Daily market wire 28 March 2018

Lachstock Consulting, March 28, 2018

Overnight futures markets

Lower for grains and oilseeds.

  • CBOT wheat down -5c to 466.5c,
  • Kansas wheat down -4.25c to 483.5c,
  • Corn unchanged at 382.5c,
  • Soybean down -6.25c to 1030.25c,
  • Winnipeg Canola down -0.19$C to 527.6$C,
  • Matif canola up 1.75€ to 347.5€.
  • The Dow Jones down -366.07 to 23836.52,
  • Crude Oil down -0.78c to $US64.76 per barrel,
  • AUD down to 0.767c,
  • CAD up to 1.289c, (AUDCAD 0.989)
  • EUR down to 1.239c (AUDEUR 0.619). 


Weather conditions in the US have improved slightly for winter wheats, with small showers (10-15mm) reaching approximately 30 per cent of parched Hard Red Winter wheat crops in Kansas and Texas. We need to see a lot more rainfall to justify bearish price action and enable the crop to reach the USDA’s proposed figures.

State conditions were out yesterday, with ratings for Kansas up 2pc and Texas up 4pc good-to-excellent. The market is expecting the USDA to peg US March 1 stocks at 1498 million bushels, and all-wheat planted acres at 46.3 million acres.


Corn finished unchanged, in a quiet session that featured a 4-c/bu range.

Moisture in the corn-belt has been reasonable and could weigh on sentiment once the report is out of the way.  The impact of this on the corn:bean planting relationship will be difficult to determine, given that a wet delta will delay corn planting and favour beans.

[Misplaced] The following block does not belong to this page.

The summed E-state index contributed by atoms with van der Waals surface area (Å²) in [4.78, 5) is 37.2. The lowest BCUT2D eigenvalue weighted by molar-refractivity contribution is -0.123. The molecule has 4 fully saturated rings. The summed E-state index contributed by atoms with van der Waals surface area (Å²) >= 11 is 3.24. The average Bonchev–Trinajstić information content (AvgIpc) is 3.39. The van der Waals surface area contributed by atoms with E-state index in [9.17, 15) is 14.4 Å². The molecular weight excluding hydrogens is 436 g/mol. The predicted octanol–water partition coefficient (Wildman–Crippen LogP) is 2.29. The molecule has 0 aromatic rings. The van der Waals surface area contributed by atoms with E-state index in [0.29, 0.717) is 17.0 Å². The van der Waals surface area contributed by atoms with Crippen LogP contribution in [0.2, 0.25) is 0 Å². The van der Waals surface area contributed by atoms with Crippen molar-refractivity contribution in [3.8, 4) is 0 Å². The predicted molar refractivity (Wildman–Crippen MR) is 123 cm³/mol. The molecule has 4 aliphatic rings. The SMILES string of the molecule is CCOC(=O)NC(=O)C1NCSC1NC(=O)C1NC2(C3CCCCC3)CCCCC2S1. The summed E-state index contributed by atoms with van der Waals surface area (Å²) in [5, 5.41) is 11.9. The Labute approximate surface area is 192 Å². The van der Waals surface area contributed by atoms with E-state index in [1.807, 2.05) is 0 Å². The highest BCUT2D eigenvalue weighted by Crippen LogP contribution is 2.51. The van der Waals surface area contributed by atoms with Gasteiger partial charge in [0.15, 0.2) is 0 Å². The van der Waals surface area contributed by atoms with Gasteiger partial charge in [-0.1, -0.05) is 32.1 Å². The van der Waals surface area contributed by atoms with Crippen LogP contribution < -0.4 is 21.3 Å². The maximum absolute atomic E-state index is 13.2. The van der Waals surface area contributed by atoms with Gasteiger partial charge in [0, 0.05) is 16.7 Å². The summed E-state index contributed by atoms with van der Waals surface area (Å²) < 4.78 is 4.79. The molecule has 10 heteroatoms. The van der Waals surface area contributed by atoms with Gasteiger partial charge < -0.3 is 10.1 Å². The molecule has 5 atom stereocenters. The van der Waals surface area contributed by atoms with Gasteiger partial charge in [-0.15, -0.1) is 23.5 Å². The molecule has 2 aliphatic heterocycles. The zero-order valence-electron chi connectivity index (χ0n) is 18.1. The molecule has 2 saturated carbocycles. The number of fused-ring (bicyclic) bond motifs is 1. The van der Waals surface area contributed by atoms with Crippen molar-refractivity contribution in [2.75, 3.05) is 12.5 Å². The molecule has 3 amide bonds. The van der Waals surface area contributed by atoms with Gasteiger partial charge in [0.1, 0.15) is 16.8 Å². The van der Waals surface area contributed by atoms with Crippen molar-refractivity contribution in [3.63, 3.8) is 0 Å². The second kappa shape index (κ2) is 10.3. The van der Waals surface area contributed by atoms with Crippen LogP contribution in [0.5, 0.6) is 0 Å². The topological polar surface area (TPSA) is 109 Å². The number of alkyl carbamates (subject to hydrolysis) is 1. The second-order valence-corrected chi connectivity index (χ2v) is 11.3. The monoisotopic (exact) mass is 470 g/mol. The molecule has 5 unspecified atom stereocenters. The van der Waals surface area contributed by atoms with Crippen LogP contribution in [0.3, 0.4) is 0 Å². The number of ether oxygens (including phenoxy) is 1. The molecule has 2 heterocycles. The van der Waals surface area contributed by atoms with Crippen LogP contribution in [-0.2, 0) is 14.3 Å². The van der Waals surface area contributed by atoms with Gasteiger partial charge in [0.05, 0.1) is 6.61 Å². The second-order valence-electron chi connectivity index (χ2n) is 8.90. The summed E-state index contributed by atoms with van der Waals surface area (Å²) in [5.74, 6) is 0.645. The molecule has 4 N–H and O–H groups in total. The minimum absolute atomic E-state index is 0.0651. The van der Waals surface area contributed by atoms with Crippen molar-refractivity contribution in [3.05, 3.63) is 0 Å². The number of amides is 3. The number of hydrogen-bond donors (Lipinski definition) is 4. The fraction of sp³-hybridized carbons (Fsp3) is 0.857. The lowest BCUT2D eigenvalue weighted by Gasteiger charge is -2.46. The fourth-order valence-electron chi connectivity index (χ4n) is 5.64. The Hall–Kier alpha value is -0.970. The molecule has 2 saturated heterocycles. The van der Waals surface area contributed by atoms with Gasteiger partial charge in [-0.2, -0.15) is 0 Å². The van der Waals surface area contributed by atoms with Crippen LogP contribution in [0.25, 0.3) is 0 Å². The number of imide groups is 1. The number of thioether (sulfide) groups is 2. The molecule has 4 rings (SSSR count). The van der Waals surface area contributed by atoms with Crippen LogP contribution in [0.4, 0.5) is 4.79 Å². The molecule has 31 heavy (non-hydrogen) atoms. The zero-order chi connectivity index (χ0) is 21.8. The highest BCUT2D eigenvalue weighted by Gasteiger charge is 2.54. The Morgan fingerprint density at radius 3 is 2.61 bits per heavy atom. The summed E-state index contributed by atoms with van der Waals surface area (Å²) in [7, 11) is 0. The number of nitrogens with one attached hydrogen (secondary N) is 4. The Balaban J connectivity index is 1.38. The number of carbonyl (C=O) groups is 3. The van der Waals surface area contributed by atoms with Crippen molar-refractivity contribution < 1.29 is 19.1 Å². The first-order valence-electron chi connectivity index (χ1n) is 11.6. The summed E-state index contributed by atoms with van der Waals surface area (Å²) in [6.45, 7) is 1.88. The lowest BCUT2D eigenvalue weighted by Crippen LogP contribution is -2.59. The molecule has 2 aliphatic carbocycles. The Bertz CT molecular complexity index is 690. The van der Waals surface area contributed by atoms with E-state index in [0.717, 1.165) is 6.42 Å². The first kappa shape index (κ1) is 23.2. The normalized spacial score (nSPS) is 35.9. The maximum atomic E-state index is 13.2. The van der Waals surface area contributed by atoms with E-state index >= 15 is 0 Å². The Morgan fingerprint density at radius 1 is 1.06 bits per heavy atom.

The market is expecting the USDA to put March 1 stocks at 8,703 million bushels and planted area at 89.4 million acres.


Soybeans were under pressure ahead of the USDA report tonight, with Argy weather improving slightly.

The weekly forecast is calling for 10-20 mm in southern-central areas; this seems to be an overreaction considering that this has been a very dry March for the southern parts of the country. End-of-month and -quarter profit taking, combined with technical weakness to add pressure today.

Soymeal was down US$2.70 per tonne, while soy oil was up 13 points. The market expects the USDA to put Mar stocks at 2,030 million bushels and planted area at 91 million acres.


Canola was fractions higher in old crop, but finishing in the red for new crop. The canola market remains quiet, continuing to be a follower, due to its limited demand profile, relevant to stocks.


Aussie markets remained well bid yesterday for wheat and barley, despite lower futures and a stronger currency.

East Coast wheat has become completely detached from CBOT as dryness concerns build, with very little old crop grower selling prompting some consumer coverage.

The 8-day forecast remains very dry, so we expect to see continued strength, unless some moisture appears.

Barley remained strong, as it should, considering that Australia is poised to completely run out before the end of year. The new crop barley balance sheet is very tight locally and globally, which puts a lot of pressure on average new crop production. Any deviation lower than this or building concerns could see new crop prices increase to similar levels to old crop.


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